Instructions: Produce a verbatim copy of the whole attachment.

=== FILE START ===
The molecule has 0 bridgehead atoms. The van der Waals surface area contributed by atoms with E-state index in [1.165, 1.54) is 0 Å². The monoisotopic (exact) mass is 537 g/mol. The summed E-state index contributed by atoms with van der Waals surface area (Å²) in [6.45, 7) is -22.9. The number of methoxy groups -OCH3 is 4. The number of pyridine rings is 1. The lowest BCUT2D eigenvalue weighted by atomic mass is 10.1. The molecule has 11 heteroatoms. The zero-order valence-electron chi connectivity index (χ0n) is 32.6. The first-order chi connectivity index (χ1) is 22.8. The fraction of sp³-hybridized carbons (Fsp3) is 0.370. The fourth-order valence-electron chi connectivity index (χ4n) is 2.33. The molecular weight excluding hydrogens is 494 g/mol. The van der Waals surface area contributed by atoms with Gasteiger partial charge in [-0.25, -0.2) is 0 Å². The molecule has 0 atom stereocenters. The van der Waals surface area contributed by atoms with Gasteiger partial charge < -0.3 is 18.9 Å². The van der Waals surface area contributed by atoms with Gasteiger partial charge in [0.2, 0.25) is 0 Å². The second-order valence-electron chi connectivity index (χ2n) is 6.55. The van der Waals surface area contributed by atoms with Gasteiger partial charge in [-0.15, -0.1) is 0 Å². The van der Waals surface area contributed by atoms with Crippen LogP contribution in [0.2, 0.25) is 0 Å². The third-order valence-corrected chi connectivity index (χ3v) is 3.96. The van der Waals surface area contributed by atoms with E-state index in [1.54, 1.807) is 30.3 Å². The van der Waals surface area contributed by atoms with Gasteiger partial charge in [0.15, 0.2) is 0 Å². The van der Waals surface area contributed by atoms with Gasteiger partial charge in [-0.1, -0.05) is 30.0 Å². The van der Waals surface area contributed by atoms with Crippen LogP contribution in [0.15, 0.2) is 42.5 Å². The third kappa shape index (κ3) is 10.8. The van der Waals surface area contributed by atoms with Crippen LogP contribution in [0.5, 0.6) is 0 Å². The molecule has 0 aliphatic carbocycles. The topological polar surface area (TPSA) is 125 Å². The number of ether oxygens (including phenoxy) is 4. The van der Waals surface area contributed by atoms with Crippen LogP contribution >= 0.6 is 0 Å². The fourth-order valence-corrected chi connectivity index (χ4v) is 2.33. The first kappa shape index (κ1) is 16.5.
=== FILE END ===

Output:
The molecule has 0 bridgehead atoms. The van der Waals surface area contributed by atoms with E-state index in [1.165, 1.54) is 0 Å². The monoisotopic (exact) mass is 537 g/mol. The summed E-state index contributed by atoms with van der Waals surface area (Å²) in [6.45, 7) is -22.9. The number of methoxy groups -OCH3 is 4. The number of pyridine rings is 1. The lowest BCUT2D eigenvalue weighted by atomic mass is 10.1. The molecule has 11 heteroatoms. The zero-order valence-electron chi connectivity index (χ0n) is 32.6. The first-order chi connectivity index (χ1) is 22.8. The fraction of sp³-hybridized carbons (Fsp3) is 0.370. The fourth-order valence-electron chi connectivity index (χ4n) is 2.33. The molecular weight excluding hydrogens is 494 g/mol. The van der Waals surface area contributed by atoms with Gasteiger partial charge in [-0.25, -0.2) is 0 Å². The molecule has 0 atom stereocenters. The van der Waals surface area contributed by atoms with Gasteiger partial charge < -0.3 is 18.9 Å². The van der Waals surface area contributed by atoms with Gasteiger partial charge in [0.2, 0.25) is 0 Å². The second-order valence-electron chi connectivity index (χ2n) is 6.55. The van der Waals surface area contributed by atoms with Gasteiger partial charge in [-0.15, -0.1) is 0 Å². The van der Waals surface area contributed by atoms with Crippen LogP contribution in [0.2, 0.25) is 0 Å². The third-order valence-corrected chi connectivity index (χ3v) is 3.96. The van der Waals surface area contributed by atoms with E-state index in [1.54, 1.807) is 30.3 Å². The van der Waals surface area contributed by atoms with Gasteiger partial charge in [0.15, 0.2) is 0 Å². The van der Waals surface area contributed by atoms with Gasteiger partial charge in [-0.1, -0.05) is 30.0 Å². The van der Waals surface area contributed by atoms with Crippen LogP contribution in [0.15, 0.2) is 42.5 Å². The third kappa shape index (κ3) is 10.8. The van der Waals surface area contributed by atoms with Crippen LogP contribution in [0.5, 0.6) is 0 Å². The molecule has 0 aliphatic carbocycles. The topological polar surface area (TPSA) is 125 Å². The number of ether oxygens (including phenoxy) is 4. The van der Waals surface area contributed by atoms with Crippen LogP contribution >= 0.6 is 0 Å². The fourth-order valence-corrected chi connectivity index (χ4v) is 2.33. The first kappa shape index (κ1) is 16.5.